The recent election of Jair Bolsonaro is the latest episode in the rise of authoritarianism in Brazilian and global politics. Chaired by Anne Orford, with Luís Bogliolo, Rose Parfitt and Fabia Veçoso, this roundtable will reflect on the legal and political issues that led to the rise of the former army-captain on a platform of criminalisation, neoliberalism and contempt for human rights and minorities. We will discuss the implications of the recent elections in Brazil and what it can tell us about authoritarianism, fascism and law.
Register here to attend the roundtable.
Luís Bogliolo is a PhD candidate with the Laureate Program in International Law at Melbourne Law School. He graduated in law and taught at the University of Brasília, and has an LLM from the London School of Economics and Political Science. From 2013 to 2015 he worked at the Brazilian Ministry of Culture. He has recently commented on Brazilian politics and elections for ABC, SBS, Triple R, and written for Election Watch and Pursuit: ‘Elections in Brazil: Is Democracy itself on the ballot?’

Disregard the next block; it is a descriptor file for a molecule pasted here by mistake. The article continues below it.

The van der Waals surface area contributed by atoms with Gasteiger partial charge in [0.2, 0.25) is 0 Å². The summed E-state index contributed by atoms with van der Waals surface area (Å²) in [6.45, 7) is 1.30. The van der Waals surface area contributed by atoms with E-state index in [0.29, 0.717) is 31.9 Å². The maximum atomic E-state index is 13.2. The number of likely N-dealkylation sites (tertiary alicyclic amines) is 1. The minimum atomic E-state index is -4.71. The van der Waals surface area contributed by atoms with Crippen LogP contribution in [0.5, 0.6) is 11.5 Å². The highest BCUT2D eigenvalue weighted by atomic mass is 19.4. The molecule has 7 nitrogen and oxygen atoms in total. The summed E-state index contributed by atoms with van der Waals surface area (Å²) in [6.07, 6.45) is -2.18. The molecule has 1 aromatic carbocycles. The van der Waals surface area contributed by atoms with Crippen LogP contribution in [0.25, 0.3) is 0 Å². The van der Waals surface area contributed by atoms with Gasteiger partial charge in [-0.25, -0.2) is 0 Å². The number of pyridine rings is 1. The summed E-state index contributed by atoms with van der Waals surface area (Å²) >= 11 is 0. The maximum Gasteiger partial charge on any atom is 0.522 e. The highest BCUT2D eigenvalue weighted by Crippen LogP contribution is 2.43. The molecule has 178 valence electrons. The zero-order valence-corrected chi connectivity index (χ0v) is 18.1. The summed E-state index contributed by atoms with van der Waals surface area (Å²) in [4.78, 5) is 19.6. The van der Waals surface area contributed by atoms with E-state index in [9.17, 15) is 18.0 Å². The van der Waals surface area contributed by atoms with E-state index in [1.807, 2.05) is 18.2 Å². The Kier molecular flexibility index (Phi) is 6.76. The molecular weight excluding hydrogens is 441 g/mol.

Rose Parfitt is a Senior Lecturer at Melbourne Law School and a Lecturer at Kent Law School. Since 2016, she has been leading a DECRA project entitled ‘International Law and the Legacies of Fascist Internationalism’. In addition to the project’s workshops, her relevant publications include: 'The Anti-Neutral Suit: International Legal Futurists, 1914-2017' (London Review of International Law, 2017) and ‘Fascism, Imperialism and International Law: An Arch met a Motorway and the Rest is History…’ (Leiden Journal of International Law, 2018).
Fabia Veçoso is a postdoctoral fellow with the Laureate Program in International Law at Melbourne Law School. Before joining Melbourne Law School, Fabia was an Assistant Professor of International Relations at the Federal University of São Paulo (Brazil). Fabia earned her LLB, LLM and PhD from the University of São Paulo Law School. Her research and teaching interests are focused on the theory and history of international law, regionalism and Latin America, and international human rights law.